For JP and Vajpayee earlier and now Modi, RSS has been a difficult partner

What is it about the Rashtriya Swayamsevak Sangh (RSS) that any political party or movement that joins up with it ends in disaster? Does the problem lie with its ideology or its leaders or is it a combination of both?

The RSS, which does a lot of good, needs to sit down and think about why its political manifestations bring grief to its associates. Had it been an isolated incident, it may not have mattered much. But it is not.

The first time this happened was when Jaiprakash Narayan (JP), who had started the anti-corruption movement in 1973, teamed up with the RSS in 1974. As it turned out, that was a mistake. Not so much because the RSS started dictating terms to JP but because Indira Gandhi got frightened.

In a recent Sharada Prasad Memorial Lecture, Jairam Ramesh, in a reference to the Emergency of 1975-77, quotes him as follows: 

Opposition Front can preserve a system based upon religious tolerance and equality."

This passing reference in the lecture, which was actually about the Planning Commission, tells us a lot about the effect that the RSS has on other parties. Even the two main proponents of Hindutva in Maharashtra have been rebelling since 2015. 

Time and again

The second time that the RSS ran into a problem was in 1979 over the dual membership issue. India's first coalition was in power back then with an old and former Congressman, Morarji Desai, as Prime Minister.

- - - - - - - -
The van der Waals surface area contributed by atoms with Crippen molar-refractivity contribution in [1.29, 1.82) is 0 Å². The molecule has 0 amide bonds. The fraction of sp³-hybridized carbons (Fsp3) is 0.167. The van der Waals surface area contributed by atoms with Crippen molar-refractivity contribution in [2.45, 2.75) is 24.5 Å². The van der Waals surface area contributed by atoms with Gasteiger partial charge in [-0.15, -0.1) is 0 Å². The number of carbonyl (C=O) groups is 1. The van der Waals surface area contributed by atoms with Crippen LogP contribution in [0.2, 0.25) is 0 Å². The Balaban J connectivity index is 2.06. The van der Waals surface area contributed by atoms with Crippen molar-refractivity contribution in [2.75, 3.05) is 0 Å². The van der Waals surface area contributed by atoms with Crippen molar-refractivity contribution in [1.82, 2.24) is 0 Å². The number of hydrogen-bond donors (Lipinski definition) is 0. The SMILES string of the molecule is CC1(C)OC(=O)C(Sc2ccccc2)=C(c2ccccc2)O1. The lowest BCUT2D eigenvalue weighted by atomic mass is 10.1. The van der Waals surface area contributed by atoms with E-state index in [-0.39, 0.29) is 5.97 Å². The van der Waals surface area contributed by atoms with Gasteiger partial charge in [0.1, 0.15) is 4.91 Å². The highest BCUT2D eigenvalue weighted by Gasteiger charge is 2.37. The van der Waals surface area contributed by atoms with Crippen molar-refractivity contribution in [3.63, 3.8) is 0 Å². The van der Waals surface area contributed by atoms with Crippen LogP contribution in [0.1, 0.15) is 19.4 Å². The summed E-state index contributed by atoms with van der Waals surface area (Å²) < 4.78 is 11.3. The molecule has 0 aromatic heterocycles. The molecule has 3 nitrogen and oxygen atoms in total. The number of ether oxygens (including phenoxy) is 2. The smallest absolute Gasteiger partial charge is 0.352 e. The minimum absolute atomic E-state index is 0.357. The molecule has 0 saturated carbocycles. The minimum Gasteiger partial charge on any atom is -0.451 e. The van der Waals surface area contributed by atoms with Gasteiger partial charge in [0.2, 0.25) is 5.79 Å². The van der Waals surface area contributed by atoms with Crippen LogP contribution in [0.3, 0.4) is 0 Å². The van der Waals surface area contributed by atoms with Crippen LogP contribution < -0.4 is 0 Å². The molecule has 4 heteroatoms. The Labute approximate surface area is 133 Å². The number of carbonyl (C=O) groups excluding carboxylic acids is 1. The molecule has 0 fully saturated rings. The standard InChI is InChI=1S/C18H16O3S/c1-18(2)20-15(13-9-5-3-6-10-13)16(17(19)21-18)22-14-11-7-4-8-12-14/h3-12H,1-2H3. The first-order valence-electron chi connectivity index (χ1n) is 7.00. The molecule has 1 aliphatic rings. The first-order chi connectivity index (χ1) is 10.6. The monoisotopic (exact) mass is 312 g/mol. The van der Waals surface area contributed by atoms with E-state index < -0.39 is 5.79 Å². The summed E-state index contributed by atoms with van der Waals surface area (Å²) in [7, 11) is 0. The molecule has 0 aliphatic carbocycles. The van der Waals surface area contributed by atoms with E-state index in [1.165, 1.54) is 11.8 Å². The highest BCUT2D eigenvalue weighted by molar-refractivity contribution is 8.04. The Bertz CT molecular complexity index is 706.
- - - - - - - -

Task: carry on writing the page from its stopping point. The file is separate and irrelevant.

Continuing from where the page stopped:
JP's socialists, led by George Fernandes, formed an important part of that coalition. They didn't like the idea of the Jana Sangh (as the BJP was then) being a member of the government because it was the political arm of the RSS. 

They forced the issue by asking the Jana Sangh ministers and MPs to dissociate themselves from the RSS. The government fell in just under three years.

A similar thing happened to the V P Singh government, which had come to power in December 1989. It had the 'outside' support of the BJP, and hence of the RSS -- which suddenly started the Rath Yatra for the temple in Ayodhya in August 1990. The government fell in December.

In 1999, the BJP formed the government under Atal Behari Vajpayee and despite being an RSS man, soon he, too, ran into difficulties with the RSS. It took him three years to sort things out. By then, the RSS had given up on him. He lost the 2004 election. 

Modi's turn 

And now, it is the turn of Narendra Modi, who, even as chief minister of Gujarat, had had problems with the RSS. Conventional wisdom has it that as chief minister of Gujarat he kept the RSS at arm's length. But as Prime Minister, he seems to have been less successful. Indeed, he has accepted the RSS agenda in a huge measure, something he did not do in Gujarat. 

Despite that, all the evidence is again pointing to many differences of opinion between him and the RSS. There can be only one issue: The construction of the temple.

The RSS knows this opportunity -- of a BJP government with a clear majority -- will not arise for a very long time, if at all. So it is pushing for it. Mr Modi, for the moment at least, is not at all sure about what to do.

A bad result in Karnataka may force his hand. 

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